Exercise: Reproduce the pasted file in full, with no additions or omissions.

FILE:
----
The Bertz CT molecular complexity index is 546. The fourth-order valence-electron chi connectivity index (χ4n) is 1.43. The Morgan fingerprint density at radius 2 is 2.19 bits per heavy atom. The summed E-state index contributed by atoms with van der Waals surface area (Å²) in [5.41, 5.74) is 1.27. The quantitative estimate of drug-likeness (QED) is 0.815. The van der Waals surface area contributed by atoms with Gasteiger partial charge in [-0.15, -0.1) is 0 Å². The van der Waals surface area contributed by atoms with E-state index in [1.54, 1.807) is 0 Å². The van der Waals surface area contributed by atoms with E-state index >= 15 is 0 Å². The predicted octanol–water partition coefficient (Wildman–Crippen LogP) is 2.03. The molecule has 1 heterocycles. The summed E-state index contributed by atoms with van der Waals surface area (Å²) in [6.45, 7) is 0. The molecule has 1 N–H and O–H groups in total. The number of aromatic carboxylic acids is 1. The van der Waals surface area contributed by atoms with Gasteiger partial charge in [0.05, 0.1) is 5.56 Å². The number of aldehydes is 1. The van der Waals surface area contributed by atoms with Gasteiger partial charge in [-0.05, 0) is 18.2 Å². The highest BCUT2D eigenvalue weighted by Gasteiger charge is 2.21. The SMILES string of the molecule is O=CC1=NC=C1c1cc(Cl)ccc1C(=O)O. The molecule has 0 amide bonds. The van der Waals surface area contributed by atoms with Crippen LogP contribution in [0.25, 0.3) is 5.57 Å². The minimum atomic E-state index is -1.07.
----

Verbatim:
The Bertz CT molecular complexity index is 546. The fourth-order valence-electron chi connectivity index (χ4n) is 1.43. The Morgan fingerprint density at radius 2 is 2.19 bits per heavy atom. The summed E-state index contributed by atoms with van der Waals surface area (Å²) in [5.41, 5.74) is 1.27. The quantitative estimate of drug-likeness (QED) is 0.815. The van der Waals surface area contributed by atoms with Gasteiger partial charge in [-0.15, -0.1) is 0 Å². The van der Waals surface area contributed by atoms with E-state index in [1.54, 1.807) is 0 Å². The van der Waals surface area contributed by atoms with E-state index >= 15 is 0 Å². The predicted octanol–water partition coefficient (Wildman–Crippen LogP) is 2.03. The molecule has 1 heterocycles. The summed E-state index contributed by atoms with van der Waals surface area (Å²) in [6.45, 7) is 0. The molecule has 1 N–H and O–H groups in total. The number of aromatic carboxylic acids is 1. The van der Waals surface area contributed by atoms with Gasteiger partial charge in [0.05, 0.1) is 5.56 Å². The number of aldehydes is 1. The van der Waals surface area contributed by atoms with Gasteiger partial charge in [-0.05, 0) is 18.2 Å². The highest BCUT2D eigenvalue weighted by Gasteiger charge is 2.21. The SMILES string of the molecule is O=CC1=NC=C1c1cc(Cl)ccc1C(=O)O. The molecule has 0 amide bonds. The van der Waals surface area contributed by atoms with Crippen LogP contribution in [0.25, 0.3) is 5.57 Å². The minimum atomic E-state index is -1.07.